If you add up what our charities are raising privately per year for research - AFME £40 000, MEA 100, 000 , IiME £100, 000 , MERUK £ 80 0000? It's NOTHING compared to what MS can raise despite having more sufferers and MS charities have money on top to fund MS nurses for their severely ill, fund a brain bank along with Parkinson's UK which we haven't got, whilst incidentally MRC is fundin many others.

    I also wouldn't call the ring fencing for HIV extraordinary measures in the normal sense of the word because it's no Big deal, Norway and America are doing it, MRC have done it for CFS , they've done it for addictions etc I think. It's just notsomething . They usually do but hec, prior to ME striking, laying in a darkened room all day wasn't something I normally did, nor most people so I would argue SOMETHING beyond plodding on at a snails pace needs to done for this highly debilitated and neglected patient group and we HAVE NOT had our fair share of the state research budget. That's what I'm asking for, an injection of cash now to makeup or the neglect since the 80s. It would make a big difference and it's only fair.

    (Plus our health service hasn't exactly injectedmoney into ME care either so we aren't being looked after on any hand)
     
  12. Cinders66

    Cinders66 Senior Member

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    I disagree with your last point here too. Because we've been starved of any state support then all pwMEs efforts have gone into private fundraising and this is all he charities have focused on too. I've given more than I can comfortably afford as do many including paying for our own advocacy in the 25% group. It isn't for lack of effort that ME raises little, its because of stigma/name etc.

    The illness has been stuck in the mind/body camp for years. We aren't going to be able to undo that damage over night and fo us to raise significant funds we woul need a complete image change or name change, preferably some solid dramatic science convincing everyone that exercise isn't the quick fix after all etc. I appreciate some might be politically small state minded, and there'ds been good efforts to "try" to bring down the BPs Barriers to recognition. Also I know there's a lot of "wait for the science to transform things thinking" but personally I think our MRC has been completely let off neglecting us and that in 2011 or Before there should have been more ring fencing committed over five years , as even sir peter spencer argued saying the one off given in 2012 was "tiny compared to need".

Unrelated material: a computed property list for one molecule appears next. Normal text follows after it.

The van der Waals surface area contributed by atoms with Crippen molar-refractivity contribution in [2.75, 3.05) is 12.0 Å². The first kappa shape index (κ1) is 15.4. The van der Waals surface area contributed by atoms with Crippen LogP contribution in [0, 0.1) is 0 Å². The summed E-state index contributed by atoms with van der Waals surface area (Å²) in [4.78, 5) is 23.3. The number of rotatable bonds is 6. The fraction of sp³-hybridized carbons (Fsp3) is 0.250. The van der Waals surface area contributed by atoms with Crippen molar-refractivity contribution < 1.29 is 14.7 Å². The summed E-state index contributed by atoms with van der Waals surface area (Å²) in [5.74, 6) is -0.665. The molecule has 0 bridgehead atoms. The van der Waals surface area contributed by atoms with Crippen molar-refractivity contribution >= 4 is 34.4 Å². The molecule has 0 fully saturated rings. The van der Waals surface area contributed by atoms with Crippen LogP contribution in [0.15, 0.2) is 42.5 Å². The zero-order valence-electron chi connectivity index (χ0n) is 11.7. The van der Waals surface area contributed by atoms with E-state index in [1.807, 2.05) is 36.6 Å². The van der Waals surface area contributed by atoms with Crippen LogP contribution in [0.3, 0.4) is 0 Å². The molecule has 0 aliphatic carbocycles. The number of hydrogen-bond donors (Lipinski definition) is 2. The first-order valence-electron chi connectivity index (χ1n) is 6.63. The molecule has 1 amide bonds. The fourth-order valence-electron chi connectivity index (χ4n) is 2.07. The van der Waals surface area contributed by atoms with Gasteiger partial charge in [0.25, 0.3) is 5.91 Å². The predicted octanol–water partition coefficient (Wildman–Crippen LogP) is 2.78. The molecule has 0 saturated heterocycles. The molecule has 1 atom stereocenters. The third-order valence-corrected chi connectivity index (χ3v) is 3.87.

Last edited: Mar 27, 2017
  13. Cinders66

    Cinders66 Senior Member

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    David Cameron and government intervened in uk when it became clear that leaving medicine/pharmaceuticals to just come up with new antibiotics wasnt working. Leaving the ME biomedical research field to progress naturally at the same time as the "CFS needs exercise" dominant message isn't working either. Sometimes the state needs to intervene and I believe ME is deserving not only of the standard financial support MS, Parkinson's got but we didn't (money owed) but extra measures given it's a stigmatised illness and an illness with a mixed message not just ME vs CF But 2 -3 decades worth of entrenched and severely ill accumulated whilst the newly ill today , if well managed can do quite well. Mixed message illness (the widely used line is "most improve over time" , which to the public means generally all well that ends well) is much tougher to fundraise for than degenerative, terminal or just fixed conditions , even if we didn't have to be playing whack a mole with The chirpy recovery through CBT messages of Crawley, wessely and white etc.
     
    Last edited: Mar 27, 2017
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  14. Invisible Woman

    Invisible Woman Senior Member

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    I think another problem is the fact that so many of us remain largely "invisible". The more visible ME/CFS sufferers tend to be more mildly affected and so the people they know think that is what ME looks like.